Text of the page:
Mack Beggs came here to wrestle. And wrestle he did, manhandling four opponents over two days as he captured a Class 6A girls state championship Saturday.
The 110-pound gold medalist also captured something else: The attention of a nation increasingly polarized by transgender issues.
Beggs, a 17-year-old transgender boy from Euless Trinity High School, didn’t come to the state tournament seeking to carry the transgender torch, or to become a lightning rod, or to be the target of a lawsuit that could end his high school wrestling career.
But those subplots all played out during the two-day UIL Wrestling State Tournament at the Berry Center in Cypress, where Beggs defeated Chelsea Sanchez of Katy Morton Ranch 12-1 to win the championship.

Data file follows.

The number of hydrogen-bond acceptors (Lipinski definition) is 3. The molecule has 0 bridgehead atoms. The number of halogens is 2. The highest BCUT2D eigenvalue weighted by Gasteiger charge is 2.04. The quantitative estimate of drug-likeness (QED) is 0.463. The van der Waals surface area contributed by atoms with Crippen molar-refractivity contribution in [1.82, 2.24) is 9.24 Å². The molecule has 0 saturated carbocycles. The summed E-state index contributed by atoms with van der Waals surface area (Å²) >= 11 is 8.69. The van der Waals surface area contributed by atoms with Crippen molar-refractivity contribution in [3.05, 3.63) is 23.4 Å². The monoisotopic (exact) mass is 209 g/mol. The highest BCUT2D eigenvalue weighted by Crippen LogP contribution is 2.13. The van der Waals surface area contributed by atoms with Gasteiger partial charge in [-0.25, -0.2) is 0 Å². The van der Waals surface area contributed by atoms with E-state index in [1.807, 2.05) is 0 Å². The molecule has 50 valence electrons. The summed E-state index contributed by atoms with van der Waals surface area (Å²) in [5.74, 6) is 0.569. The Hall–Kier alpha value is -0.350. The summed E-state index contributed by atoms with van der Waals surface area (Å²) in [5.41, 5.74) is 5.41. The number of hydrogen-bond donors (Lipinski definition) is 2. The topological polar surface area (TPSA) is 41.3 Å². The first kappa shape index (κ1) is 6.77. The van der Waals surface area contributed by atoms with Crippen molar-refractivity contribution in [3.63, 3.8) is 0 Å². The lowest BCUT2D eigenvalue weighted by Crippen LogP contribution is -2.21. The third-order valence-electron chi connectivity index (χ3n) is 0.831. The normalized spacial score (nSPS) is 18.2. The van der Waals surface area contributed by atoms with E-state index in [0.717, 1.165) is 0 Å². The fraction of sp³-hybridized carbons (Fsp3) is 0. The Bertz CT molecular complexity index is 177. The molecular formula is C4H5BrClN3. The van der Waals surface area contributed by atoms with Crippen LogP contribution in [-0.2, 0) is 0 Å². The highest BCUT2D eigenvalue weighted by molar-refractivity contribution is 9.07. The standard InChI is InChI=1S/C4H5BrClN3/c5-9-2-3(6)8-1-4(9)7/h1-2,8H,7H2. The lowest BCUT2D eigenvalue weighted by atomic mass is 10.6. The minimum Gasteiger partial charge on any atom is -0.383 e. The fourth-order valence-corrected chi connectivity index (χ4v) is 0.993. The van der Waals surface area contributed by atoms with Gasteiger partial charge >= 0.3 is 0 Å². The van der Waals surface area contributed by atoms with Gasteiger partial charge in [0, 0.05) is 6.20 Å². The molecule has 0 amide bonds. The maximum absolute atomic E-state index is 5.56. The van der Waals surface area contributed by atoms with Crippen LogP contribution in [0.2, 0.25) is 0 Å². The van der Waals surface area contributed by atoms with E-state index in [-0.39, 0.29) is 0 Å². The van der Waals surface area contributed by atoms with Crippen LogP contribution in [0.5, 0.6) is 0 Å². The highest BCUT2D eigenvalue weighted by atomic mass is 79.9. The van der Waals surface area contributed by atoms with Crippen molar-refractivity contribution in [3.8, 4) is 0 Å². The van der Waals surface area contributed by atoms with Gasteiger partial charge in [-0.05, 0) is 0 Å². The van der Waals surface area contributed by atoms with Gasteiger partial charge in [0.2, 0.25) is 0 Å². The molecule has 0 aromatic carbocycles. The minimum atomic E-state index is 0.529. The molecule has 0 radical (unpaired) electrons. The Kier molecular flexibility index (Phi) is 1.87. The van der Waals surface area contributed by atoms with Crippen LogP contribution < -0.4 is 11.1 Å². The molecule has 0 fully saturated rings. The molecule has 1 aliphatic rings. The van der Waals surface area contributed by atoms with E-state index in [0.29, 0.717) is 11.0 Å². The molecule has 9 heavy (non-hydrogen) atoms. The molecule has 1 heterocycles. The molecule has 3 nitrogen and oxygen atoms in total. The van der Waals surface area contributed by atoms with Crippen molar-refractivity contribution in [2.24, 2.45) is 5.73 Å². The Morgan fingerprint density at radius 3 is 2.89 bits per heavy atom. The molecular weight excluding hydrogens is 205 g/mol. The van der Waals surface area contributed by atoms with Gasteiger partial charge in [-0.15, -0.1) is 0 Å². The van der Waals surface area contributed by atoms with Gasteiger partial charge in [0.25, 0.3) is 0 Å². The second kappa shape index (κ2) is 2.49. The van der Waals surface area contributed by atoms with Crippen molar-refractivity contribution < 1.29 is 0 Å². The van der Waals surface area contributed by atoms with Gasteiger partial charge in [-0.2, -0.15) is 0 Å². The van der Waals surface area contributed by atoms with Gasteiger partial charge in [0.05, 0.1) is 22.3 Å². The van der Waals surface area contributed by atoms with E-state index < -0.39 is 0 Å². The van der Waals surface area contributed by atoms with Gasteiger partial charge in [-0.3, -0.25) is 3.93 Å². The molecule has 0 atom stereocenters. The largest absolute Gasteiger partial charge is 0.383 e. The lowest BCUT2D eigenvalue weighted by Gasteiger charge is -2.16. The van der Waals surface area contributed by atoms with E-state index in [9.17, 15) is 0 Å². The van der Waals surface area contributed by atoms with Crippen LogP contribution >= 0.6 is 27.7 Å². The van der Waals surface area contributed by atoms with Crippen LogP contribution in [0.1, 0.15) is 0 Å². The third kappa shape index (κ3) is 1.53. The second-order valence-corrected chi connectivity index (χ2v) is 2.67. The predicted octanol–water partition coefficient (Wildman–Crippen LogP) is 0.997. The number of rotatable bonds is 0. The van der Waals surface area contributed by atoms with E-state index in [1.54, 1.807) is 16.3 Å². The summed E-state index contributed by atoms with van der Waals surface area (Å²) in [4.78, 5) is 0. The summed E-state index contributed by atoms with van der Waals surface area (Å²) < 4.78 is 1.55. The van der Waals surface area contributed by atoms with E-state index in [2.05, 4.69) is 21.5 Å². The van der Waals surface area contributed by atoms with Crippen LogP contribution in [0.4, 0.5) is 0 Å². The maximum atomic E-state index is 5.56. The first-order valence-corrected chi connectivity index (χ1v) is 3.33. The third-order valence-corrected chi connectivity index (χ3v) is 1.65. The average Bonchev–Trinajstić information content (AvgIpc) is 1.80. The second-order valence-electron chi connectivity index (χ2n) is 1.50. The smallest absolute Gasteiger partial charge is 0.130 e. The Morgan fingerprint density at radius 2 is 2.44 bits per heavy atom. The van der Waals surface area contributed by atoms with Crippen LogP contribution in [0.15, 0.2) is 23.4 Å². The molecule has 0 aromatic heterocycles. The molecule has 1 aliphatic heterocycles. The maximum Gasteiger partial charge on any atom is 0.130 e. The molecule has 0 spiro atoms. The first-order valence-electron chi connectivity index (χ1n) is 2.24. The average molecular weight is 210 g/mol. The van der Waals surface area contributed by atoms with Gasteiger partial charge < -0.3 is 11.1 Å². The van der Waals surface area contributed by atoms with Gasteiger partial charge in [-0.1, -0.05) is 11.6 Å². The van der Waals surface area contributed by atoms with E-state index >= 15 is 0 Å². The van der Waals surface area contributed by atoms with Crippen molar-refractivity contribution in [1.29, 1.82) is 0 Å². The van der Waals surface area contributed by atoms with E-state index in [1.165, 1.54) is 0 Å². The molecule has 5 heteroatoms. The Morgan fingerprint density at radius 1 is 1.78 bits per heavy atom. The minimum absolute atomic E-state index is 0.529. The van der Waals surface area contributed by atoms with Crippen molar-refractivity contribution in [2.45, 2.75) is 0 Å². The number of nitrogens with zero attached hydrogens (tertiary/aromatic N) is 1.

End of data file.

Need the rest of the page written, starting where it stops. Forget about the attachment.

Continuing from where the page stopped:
His victory was greeted with a smattering of boos, but those were quickly drowned out by an outburst of cheering, which grew louder when Trinity coach Travis Clark put the gold medal around Beggs’ neck.
“I wouldn’t be here today if it weren’t for my teammates. That’s honestly what the spotlight should have been … my teammates,” said Beggs, who led the Trinity girls to a second-place finish in the team standings.
“The hard work that I put in in the practice room with them beside me — we trained hard every single day. … That’s where the spotlight should have been on. Not me. All of these guys. Because I would not be here without them. Hard work ethic pays off.”
Then, lifting his gold medal, he said, “Just saying.”
Beggs was born a girl, yet from as early as 3 years old, his parents remember, he has considered himself a boy. Now more than a year after starting testosterone treatment that is transforming his physical appearance and increasing muscle mass to that of or near a boy of similar age, Beggs is required by the University Interscholastic League to compete as a girl and against girls.